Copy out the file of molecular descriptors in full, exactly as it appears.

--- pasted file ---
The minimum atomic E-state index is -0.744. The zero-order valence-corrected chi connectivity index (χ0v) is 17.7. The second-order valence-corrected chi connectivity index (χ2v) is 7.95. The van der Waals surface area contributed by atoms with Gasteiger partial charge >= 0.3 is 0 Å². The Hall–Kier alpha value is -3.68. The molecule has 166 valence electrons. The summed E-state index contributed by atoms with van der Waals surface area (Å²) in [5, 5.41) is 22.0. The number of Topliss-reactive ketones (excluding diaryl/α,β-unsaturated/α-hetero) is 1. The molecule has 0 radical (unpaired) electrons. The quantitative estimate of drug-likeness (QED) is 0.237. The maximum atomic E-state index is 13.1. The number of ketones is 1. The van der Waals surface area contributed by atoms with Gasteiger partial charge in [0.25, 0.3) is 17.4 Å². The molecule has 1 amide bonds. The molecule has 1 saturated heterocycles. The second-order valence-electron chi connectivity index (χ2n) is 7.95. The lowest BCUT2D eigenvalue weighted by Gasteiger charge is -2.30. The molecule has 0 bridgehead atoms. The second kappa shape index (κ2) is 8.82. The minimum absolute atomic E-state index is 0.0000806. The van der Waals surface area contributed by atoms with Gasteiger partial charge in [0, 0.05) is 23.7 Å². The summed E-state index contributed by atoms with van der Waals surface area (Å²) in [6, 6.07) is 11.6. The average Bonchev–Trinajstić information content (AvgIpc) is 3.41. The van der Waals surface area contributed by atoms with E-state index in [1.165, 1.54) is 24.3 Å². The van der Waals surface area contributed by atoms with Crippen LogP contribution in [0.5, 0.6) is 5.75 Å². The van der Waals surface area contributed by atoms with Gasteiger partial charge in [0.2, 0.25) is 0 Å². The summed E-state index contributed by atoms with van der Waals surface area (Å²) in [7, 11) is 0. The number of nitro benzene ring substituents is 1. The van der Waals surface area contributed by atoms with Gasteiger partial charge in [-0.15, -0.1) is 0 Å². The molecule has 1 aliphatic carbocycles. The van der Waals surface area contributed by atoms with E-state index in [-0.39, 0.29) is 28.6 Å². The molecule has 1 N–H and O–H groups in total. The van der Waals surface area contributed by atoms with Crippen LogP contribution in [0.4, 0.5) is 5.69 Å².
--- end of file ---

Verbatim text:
The minimum atomic E-state index is -0.744. The zero-order valence-corrected chi connectivity index (χ0v) is 17.7. The second-order valence-corrected chi connectivity index (χ2v) is 7.95. The van der Waals surface area contributed by atoms with Gasteiger partial charge >= 0.3 is 0 Å². The Hall–Kier alpha value is -3.68. The molecule has 166 valence electrons. The summed E-state index contributed by atoms with van der Waals surface area (Å²) in [5, 5.41) is 22.0. The number of Topliss-reactive ketones (excluding diaryl/α,β-unsaturated/α-hetero) is 1. The molecule has 0 radical (unpaired) electrons. The quantitative estimate of drug-likeness (QED) is 0.237. The maximum atomic E-state index is 13.1. The number of ketones is 1. The van der Waals surface area contributed by atoms with Gasteiger partial charge in [0.25, 0.3) is 17.4 Å². The molecule has 1 amide bonds. The molecule has 1 saturated heterocycles. The second-order valence-electron chi connectivity index (χ2n) is 7.95. The lowest BCUT2D eigenvalue weighted by Gasteiger charge is -2.30. The molecule has 0 bridgehead atoms. The second kappa shape index (κ2) is 8.82. The minimum absolute atomic E-state index is 0.0000806. The van der Waals surface area contributed by atoms with Gasteiger partial charge in [0, 0.05) is 23.7 Å². The summed E-state index contributed by atoms with van der Waals surface area (Å²) in [6, 6.07) is 11.6. The average Bonchev–Trinajstić information content (AvgIpc) is 3.41. The van der Waals surface area contributed by atoms with E-state index in [1.165, 1.54) is 24.3 Å². The van der Waals surface area contributed by atoms with Crippen LogP contribution in [0.5, 0.6) is 5.75 Å². The van der Waals surface area contributed by atoms with Gasteiger partial charge in [0.2, 0.25) is 0 Å². The summed E-state index contributed by atoms with van der Waals surface area (Å²) in [7, 11) is 0. The number of nitro benzene ring substituents is 1. The van der Waals surface area contributed by atoms with Gasteiger partial charge in [-0.15, -0.1) is 0 Å². The molecule has 1 aliphatic carbocycles. The van der Waals surface area contributed by atoms with E-state index in [-0.39, 0.29) is 28.6 Å². The molecule has 1 N–H and O–H groups in total. The van der Waals surface area contributed by atoms with Crippen LogP contribution in [0.4, 0.5) is 5.69 Å².